LONDON (AFP) – Britain’s young adults are facing a “cost of living crisis” as they struggle to pay bills while trying to save for the future, a study showed Wednesday (Oct 13).
Hard hit by the fallout from the coronavirus pandemic, almost half of 18-30 year olds in Britain have “low financial resilience”, cross-party think tank Demos concluded in a report carried out the Yorkshire Building Society, a UK lender.
The report, based on a June survey of 2,000 adults, urged Prime Minister Boris Johnson’s government to tackle “what appears to be a cost of living crisis for young people”.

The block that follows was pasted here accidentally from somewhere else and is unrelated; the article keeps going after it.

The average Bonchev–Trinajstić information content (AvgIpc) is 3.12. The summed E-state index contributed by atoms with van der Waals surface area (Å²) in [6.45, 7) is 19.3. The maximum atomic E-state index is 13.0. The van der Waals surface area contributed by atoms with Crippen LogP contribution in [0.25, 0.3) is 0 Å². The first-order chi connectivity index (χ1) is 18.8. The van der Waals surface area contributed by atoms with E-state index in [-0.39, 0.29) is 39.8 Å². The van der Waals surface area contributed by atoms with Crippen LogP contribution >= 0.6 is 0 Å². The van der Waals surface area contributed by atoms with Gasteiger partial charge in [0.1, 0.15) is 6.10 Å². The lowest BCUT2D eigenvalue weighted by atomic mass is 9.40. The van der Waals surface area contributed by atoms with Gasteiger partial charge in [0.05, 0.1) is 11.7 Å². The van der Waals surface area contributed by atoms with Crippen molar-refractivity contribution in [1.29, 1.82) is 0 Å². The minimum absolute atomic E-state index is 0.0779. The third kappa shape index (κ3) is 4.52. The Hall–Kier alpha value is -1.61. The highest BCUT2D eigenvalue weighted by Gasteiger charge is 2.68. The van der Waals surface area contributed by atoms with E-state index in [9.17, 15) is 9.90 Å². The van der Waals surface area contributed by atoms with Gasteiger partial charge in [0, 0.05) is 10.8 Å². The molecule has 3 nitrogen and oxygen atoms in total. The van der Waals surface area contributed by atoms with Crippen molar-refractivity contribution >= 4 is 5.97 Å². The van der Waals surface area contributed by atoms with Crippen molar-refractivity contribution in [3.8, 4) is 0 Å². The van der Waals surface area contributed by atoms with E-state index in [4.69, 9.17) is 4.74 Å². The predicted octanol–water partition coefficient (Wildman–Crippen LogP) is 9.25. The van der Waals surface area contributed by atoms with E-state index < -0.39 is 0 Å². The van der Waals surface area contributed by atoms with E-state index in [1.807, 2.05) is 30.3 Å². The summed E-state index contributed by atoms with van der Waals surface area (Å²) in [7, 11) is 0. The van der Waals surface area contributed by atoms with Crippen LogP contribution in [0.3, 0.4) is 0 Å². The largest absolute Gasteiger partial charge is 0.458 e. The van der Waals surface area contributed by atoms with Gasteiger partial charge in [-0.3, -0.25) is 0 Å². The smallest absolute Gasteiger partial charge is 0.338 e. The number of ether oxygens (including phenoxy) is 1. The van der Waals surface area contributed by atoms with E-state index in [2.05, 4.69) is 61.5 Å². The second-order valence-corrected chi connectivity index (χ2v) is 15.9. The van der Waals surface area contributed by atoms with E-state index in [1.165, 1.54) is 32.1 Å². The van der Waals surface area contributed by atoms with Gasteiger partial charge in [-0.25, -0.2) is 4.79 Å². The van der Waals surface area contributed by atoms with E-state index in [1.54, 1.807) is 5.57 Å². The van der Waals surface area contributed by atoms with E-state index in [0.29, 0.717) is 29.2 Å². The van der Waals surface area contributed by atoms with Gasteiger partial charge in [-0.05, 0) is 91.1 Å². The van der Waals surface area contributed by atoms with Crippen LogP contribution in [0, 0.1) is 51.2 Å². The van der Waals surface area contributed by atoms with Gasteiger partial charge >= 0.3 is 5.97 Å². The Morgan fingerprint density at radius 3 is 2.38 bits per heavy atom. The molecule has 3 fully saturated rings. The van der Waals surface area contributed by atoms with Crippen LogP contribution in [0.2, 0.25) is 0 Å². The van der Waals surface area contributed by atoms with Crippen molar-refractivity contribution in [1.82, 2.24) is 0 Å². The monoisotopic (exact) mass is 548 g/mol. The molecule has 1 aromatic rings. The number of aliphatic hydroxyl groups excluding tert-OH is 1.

Findings showed that young adults in the UK “are significantly more likely to have fallen behind on domestic bills and credit card repayments in the last six months” compared to those aged over 51.
Young adults are also spending more than twice as much as older people on essential items, such as rent.
The report’s co-author Ben Glover of Demos said that despite young adults being “accused of spending too much money on coffees and avocados and not being financially prudent”, the findings showed they were in fact “trying to look after their finances and save for the future – more so than any other age group”.
Mike Regnier, chief executive of Yorkshire Building Society, noted that even before the pandemic, many young adults faced a difficult financial situation.
“The impact of Covid-19 on the economy has only exacerbated this.”